As it struggled to pay back loans to Chinese firms, Sri Lanka’s handover in 2017 of a strategic port to China on a 99-year lease became a smoking gun for critics of Beijing’s “debt trap diplomacy.” But a new study of China’s loans to developing countries challenges this view. As part of its vast “Belt and Road Initiative,” Beijing is seeking to link China to Europe, the Middle East, Africa and beyond with new roads and ports, often with Chinese funding. While Chinese President Xi Jinping has presented the program as a trade push that benefits everyone involved, Washington has slammed the Chinese deals as opaque and predatory. But research by the Rhodium Group, a New York-based consultancy, h
Study challenges accusations of China’s ‘debt trap’ diplomacy
Why Washington isn’t joining China’s Belt and Road party
Foreign leaders and delegates from more than 100 countries will join a summit in Beijing this week to promote China’s ambitious Belt and Road initiative. But the country’s largest trading partner, the United States, will be absent. China has invested billions of dollars in infrastructure projects overseas under the program aimed at promoting economic cooperation along the ancient Silk Road. However, the plan has also been criticized as Beijing’s scheme to spread its own political influence by giving out massive loans. Some countries have since walked back from it. Once muted, the US response to the sprawling plan that covers the Middle East, Europe, Africa and beyond has now veered towards a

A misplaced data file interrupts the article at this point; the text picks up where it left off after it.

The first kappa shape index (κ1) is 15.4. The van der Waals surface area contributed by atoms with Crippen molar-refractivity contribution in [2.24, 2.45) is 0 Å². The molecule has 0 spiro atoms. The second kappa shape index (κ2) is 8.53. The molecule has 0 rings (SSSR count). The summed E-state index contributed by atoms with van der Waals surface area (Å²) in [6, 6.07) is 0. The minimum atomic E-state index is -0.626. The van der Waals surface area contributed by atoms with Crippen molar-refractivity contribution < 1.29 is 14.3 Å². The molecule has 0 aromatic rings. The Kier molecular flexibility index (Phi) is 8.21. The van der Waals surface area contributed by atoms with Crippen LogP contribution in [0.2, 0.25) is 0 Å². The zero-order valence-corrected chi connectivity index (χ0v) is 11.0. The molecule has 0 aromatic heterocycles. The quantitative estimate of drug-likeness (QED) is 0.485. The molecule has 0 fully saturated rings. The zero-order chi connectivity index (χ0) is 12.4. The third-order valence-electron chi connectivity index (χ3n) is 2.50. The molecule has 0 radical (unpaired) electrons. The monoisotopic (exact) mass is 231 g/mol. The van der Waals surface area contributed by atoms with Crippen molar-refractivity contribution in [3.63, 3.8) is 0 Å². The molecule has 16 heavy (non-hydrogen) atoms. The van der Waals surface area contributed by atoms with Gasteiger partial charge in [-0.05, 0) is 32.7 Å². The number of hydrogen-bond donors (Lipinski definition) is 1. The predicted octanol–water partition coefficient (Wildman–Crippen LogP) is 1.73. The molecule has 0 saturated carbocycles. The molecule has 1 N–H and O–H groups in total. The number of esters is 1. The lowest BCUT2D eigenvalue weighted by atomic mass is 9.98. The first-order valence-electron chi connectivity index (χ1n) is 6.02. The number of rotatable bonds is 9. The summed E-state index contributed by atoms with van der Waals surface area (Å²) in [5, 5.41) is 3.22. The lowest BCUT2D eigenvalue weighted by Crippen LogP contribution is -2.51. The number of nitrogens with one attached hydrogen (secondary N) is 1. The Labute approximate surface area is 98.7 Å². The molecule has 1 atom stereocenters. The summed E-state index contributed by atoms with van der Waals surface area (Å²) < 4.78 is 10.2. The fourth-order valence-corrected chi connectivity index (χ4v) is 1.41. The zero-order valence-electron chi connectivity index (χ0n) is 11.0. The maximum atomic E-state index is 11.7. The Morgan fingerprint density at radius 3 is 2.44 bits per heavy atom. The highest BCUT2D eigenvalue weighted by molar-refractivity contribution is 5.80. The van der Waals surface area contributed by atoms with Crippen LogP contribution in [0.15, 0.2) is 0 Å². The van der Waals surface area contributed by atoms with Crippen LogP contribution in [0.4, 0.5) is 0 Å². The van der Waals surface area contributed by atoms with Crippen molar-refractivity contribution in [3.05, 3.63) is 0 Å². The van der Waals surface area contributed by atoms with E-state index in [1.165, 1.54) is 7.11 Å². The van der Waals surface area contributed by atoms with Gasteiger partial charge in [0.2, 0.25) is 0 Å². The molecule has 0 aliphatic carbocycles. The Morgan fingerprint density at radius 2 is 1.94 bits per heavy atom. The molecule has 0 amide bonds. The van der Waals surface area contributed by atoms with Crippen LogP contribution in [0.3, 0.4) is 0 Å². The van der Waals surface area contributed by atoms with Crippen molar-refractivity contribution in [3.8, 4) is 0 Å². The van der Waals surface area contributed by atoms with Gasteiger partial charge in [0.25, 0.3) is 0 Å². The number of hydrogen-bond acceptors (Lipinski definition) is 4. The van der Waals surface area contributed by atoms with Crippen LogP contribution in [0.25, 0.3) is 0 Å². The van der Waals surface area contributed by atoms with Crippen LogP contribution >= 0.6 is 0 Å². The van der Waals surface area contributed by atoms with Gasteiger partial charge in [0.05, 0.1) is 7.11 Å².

Why Washington isn’t joining China’s Belt and Road party
The EU and China are closer than ever. Thanks, Trump
When Donald Trump pushed to “make America great again,” he might not have counted on losing so many friends along the way. The European Union, one of Washington’s closest allies, is now increasingly wary of a protectionist US that prioritizes its own interests over rivals and friends alike. That’s left several EU member states marching to link up with none other than China’s Belt and Road trade initiative against US warnings that the scheme leads to “debt trap” dependence on China. The Belt and Road initiative is Chinese President Xi Jinping’s flagship investment program, which aims to build infrastructure in nations accounting for 68% of the world’s population and 36% of its gross domestic
The EU and China are closer than ever. Thanks, Trump
Ethiopian envoy defends Chinese loans against ‘debt trap’ worries
Ethiopia is renegotiating billions of dollars in loans from Beijing for a railway to avoid being buried by “serious” debt woes, Ethiopia’s top envoy to Beijing said. The railway links the Ethiopian capital to neighboring Djibouti, and is tied to China’s global infrastructure push that critics say sets a “debt trap” for poorer countries. It’s common practice for a country unable to meet the terms of an existing loan to try to renegotiate a new repayment schedule or new financing. But when it comes to China as a lender, the loans have taken on a geopolitical dimension as the United States accuses Beijing of using loans to expand its sphere of influence. Supporters of this view have pointed to
Ethiopian envoy defends Chinese loans against ‘debt trap’ worries
China’s push into Europe is looking like a rough ride
When the leaders of China and 16 countries in central and eastern Europe gather in southern Croatia early next month, Beijing will be looking to one project as a symbol of what they can achieve. The project, the Peljesac Bridge, is funded by the European Union and is being built by a Chinese state-owned firm. When completed, it will be the longest bridge in Croatia, with the second-longest span in Europe. The bridge exemplifies the strategy that China has promoted under the country’s trade push into Europe, commonly known as the “16 + 1” initiative. But with few other signs of progress for the 16 European players, participants are questioning whether the strategy is wishful thinking. The br
China’s push into Europe is looking like a rough ride